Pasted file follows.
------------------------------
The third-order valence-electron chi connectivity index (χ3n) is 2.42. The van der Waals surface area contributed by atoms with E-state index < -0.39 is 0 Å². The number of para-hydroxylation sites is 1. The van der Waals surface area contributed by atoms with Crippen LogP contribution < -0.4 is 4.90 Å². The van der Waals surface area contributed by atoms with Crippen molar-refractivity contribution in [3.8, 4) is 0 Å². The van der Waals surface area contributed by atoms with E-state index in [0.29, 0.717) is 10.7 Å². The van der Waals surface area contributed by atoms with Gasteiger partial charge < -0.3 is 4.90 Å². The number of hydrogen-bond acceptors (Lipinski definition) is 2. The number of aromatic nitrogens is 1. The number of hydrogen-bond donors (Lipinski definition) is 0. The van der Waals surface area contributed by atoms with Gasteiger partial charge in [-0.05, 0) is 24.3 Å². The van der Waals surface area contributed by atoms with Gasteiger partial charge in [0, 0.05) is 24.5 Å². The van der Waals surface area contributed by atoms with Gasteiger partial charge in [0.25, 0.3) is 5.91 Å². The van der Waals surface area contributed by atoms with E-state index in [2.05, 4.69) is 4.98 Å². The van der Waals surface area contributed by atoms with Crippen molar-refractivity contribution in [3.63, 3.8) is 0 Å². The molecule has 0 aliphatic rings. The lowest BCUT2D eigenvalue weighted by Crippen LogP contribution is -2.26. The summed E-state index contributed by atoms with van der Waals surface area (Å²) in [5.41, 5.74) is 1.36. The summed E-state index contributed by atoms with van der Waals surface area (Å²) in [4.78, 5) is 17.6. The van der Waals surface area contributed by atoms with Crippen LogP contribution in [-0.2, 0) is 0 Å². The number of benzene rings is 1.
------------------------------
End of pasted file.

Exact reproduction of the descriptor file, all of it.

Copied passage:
The third-order valence-electron chi connectivity index (χ3n) is 2.42. The van der Waals surface area contributed by atoms with E-state index < -0.39 is 0 Å². The number of para-hydroxylation sites is 1. The van der Waals surface area contributed by atoms with Crippen LogP contribution < -0.4 is 4.90 Å². The van der Waals surface area contributed by atoms with Crippen molar-refractivity contribution in [3.8, 4) is 0 Å². The van der Waals surface area contributed by atoms with E-state index in [0.29, 0.717) is 10.7 Å². The van der Waals surface area contributed by atoms with Gasteiger partial charge < -0.3 is 4.90 Å². The number of hydrogen-bond acceptors (Lipinski definition) is 2. The number of aromatic nitrogens is 1. The number of hydrogen-bond donors (Lipinski definition) is 0. The van der Waals surface area contributed by atoms with Gasteiger partial charge in [-0.05, 0) is 24.3 Å². The van der Waals surface area contributed by atoms with Gasteiger partial charge in [0, 0.05) is 24.5 Å². The van der Waals surface area contributed by atoms with Gasteiger partial charge in [0.25, 0.3) is 5.91 Å². The van der Waals surface area contributed by atoms with E-state index in [2.05, 4.69) is 4.98 Å². The van der Waals surface area contributed by atoms with Crippen molar-refractivity contribution in [3.63, 3.8) is 0 Å². The molecule has 0 aliphatic rings. The lowest BCUT2D eigenvalue weighted by Crippen LogP contribution is -2.26. The summed E-state index contributed by atoms with van der Waals surface area (Å²) in [5.41, 5.74) is 1.36. The summed E-state index contributed by atoms with van der Waals surface area (Å²) in [4.78, 5) is 17.6. The van der Waals surface area contributed by atoms with Crippen LogP contribution in [-0.2, 0) is 0 Å². The number of benzene rings is 1.